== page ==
Youth Exclusion in Iran: The State of Education, Employment and Family Formation

September 30, 2007


With output and consumption growing at about 5 percent a year for over a decade, the Iranian economy today seems quite robust overall. Investment levels remain quite high and the road, electricity, water and natural gas infrastructures are well maintained. But the legal and institutional infrastructure remains underdeveloped. Much needed legal reform to deal with the requirements of a modern contractual economy has been overshadowed in recent years by political skirmishes over other aspects of legal improvements, including reform of the penal code and laws governing the freedom of the press. Property rights and the incentives for long-term private investment have been undermined by corruption and an unfavorable business environment.

Amidst this macro-economic setting, a demographic burst, caused by high fertility rates in the late 1970s and early 1980s, has created new choices and challenges for today’s youth in Iran. Traditional Iranian society offered a smoother and more predictable transition from youth to adulthood. But with the gradual disappearance of traditional society and rapid social and economic change, predictable transitions from youth to adulthood have given way to uncertainty and unpredictability. The unusually large cohort of youth today has led to overcrowding in schools, gender imbalance in the marriage market and increased pressure on Iran’s rigid formal labor market. Iran can take better advantage of this demographic dividend by turning the increased investment in the health and education of this youth cohort into higher productivity and economic growth by providing it with better opportunities for learning and employment.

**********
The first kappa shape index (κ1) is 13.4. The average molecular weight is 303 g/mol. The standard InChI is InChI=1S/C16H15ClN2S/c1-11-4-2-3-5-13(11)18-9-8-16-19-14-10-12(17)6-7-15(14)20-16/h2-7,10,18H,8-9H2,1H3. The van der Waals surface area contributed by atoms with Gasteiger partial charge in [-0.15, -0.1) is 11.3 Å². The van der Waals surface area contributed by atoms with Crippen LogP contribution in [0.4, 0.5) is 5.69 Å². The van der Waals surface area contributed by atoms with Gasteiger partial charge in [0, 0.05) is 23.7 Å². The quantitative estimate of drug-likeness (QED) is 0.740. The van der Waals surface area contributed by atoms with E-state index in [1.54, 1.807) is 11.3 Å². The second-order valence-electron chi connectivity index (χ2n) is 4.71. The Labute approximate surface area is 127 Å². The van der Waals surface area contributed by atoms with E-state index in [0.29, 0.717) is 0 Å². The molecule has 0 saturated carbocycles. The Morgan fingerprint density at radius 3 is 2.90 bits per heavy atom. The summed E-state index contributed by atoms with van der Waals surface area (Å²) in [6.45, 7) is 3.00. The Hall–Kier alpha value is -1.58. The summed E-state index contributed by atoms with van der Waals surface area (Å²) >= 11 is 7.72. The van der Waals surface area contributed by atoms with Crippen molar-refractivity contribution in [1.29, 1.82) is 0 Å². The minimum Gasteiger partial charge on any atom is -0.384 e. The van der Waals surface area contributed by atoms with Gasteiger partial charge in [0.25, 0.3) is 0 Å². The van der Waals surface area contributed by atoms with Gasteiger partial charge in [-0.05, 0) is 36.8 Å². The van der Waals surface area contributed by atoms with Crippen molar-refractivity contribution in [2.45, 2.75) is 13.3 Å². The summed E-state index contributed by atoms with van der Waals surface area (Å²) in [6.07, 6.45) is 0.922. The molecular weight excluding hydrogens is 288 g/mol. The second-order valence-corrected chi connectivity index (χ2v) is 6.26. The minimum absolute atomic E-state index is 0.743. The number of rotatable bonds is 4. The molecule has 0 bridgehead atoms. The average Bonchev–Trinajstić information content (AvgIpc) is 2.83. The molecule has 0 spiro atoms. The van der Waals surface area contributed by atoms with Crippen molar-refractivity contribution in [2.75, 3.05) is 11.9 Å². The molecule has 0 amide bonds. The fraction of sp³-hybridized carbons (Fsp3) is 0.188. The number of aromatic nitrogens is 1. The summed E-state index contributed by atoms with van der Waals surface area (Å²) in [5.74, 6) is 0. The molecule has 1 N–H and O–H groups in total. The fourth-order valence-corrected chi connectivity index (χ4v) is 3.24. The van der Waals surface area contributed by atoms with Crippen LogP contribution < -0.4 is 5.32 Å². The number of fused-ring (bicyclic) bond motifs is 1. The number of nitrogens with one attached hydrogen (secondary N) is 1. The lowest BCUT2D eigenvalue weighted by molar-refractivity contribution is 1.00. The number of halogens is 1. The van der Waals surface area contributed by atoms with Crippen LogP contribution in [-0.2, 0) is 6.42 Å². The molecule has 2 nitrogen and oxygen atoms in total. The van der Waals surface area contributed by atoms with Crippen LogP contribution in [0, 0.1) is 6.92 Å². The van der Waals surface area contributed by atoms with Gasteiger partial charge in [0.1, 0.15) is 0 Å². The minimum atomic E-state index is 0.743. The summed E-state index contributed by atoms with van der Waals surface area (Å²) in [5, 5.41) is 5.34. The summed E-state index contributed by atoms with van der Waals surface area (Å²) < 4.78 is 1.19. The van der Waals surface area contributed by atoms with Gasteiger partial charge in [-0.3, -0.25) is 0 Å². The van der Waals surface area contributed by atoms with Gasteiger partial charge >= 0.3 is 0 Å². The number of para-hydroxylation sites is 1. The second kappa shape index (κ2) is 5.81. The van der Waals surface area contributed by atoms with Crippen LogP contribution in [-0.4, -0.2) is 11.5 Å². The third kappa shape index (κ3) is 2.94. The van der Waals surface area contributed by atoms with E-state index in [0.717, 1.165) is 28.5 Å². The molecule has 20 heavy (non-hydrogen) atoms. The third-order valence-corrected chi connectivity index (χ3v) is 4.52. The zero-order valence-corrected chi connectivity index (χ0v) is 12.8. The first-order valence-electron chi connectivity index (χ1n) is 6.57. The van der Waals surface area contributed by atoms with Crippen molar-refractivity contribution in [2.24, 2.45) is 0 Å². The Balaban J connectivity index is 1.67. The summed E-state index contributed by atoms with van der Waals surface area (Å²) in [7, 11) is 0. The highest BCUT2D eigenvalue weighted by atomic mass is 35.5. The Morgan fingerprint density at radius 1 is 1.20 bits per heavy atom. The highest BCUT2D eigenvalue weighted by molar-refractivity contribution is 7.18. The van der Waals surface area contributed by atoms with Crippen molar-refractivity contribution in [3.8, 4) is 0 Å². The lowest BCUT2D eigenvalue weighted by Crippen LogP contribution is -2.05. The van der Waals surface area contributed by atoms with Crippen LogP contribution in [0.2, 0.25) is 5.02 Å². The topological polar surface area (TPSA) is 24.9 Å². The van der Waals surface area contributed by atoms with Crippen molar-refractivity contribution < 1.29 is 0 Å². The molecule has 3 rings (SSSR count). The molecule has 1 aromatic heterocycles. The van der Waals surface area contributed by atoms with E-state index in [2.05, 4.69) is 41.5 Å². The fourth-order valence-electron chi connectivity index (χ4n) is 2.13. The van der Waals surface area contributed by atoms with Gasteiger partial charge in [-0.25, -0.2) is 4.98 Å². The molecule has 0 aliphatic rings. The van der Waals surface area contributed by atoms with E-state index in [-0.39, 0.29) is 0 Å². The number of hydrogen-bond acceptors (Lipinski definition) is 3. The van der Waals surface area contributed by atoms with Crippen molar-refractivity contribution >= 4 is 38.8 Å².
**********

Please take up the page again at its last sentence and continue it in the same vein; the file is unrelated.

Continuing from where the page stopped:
Using conceptual frameworks relating to social exclusion literature and life transitions, the inclusion of youth and their successful transition to adulthood is analyzed by looking at three dimensions: acquiring skills for productive employment, finding a job and setting up a family. In Iran, long spells of unemployment, measured in years rather than months, which deny young men and women the ability to marry and set up a home, have created conditions for exclusion of youth despite a low overall incidence of poverty and relatively high education. Special attention is paid to the difference in experiences of men and women and rich and poor individuals in transition to adulthood.